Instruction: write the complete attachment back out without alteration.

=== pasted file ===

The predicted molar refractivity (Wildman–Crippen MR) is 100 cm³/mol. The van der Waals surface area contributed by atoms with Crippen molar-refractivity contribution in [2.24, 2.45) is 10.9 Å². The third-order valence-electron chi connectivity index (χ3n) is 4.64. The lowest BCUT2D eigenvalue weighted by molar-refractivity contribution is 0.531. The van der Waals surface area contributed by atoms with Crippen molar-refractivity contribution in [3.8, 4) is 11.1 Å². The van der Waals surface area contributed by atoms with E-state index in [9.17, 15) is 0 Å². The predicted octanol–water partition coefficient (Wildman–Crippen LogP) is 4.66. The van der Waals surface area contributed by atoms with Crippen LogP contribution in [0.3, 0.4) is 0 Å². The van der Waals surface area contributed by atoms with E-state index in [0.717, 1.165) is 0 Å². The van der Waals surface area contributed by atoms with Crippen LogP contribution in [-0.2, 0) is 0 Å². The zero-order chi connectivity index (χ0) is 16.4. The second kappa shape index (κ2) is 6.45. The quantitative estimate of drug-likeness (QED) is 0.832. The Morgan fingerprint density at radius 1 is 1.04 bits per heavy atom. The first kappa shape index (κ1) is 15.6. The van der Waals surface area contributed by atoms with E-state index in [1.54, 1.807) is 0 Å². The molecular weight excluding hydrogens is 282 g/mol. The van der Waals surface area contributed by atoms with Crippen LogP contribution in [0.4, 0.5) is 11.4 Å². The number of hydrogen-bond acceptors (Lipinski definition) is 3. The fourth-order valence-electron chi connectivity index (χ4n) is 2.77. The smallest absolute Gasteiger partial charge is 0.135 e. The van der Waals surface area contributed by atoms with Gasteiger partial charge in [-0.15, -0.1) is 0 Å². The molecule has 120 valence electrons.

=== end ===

The predicted molar refractivity (Wildman–Crippen MR) is 100 cm³/mol. The van der Waals surface area contributed by atoms with Crippen molar-refractivity contribution in [2.24, 2.45) is 10.9 Å². The third-order valence-electron chi connectivity index (χ3n) is 4.64. The lowest BCUT2D eigenvalue weighted by molar-refractivity contribution is 0.531. The van der Waals surface area contributed by atoms with Crippen molar-refractivity contribution in [3.8, 4) is 11.1 Å². The van der Waals surface area contributed by atoms with E-state index in [9.17, 15) is 0 Å². The predicted octanol–water partition coefficient (Wildman–Crippen LogP) is 4.66. The van der Waals surface area contributed by atoms with Crippen LogP contribution in [0.3, 0.4) is 0 Å². The van der Waals surface area contributed by atoms with E-state index in [0.717, 1.165) is 0 Å². The van der Waals surface area contributed by atoms with Crippen LogP contribution in [-0.2, 0) is 0 Å². The zero-order chi connectivity index (χ0) is 16.4. The second kappa shape index (κ2) is 6.45. The quantitative estimate of drug-likeness (QED) is 0.832. The Morgan fingerprint density at radius 1 is 1.04 bits per heavy atom. The first kappa shape index (κ1) is 15.6. The van der Waals surface area contributed by atoms with E-state index in [1.54, 1.807) is 0 Å². The molecular weight excluding hydrogens is 282 g/mol. The van der Waals surface area contributed by atoms with Crippen LogP contribution in [0.4, 0.5) is 11.4 Å². The number of hydrogen-bond acceptors (Lipinski definition) is 3. The fourth-order valence-electron chi connectivity index (χ4n) is 2.77. The smallest absolute Gasteiger partial charge is 0.135 e. The van der Waals surface area contributed by atoms with Gasteiger partial charge in [-0.15, -0.1) is 0 Å². The molecule has 120 valence electrons.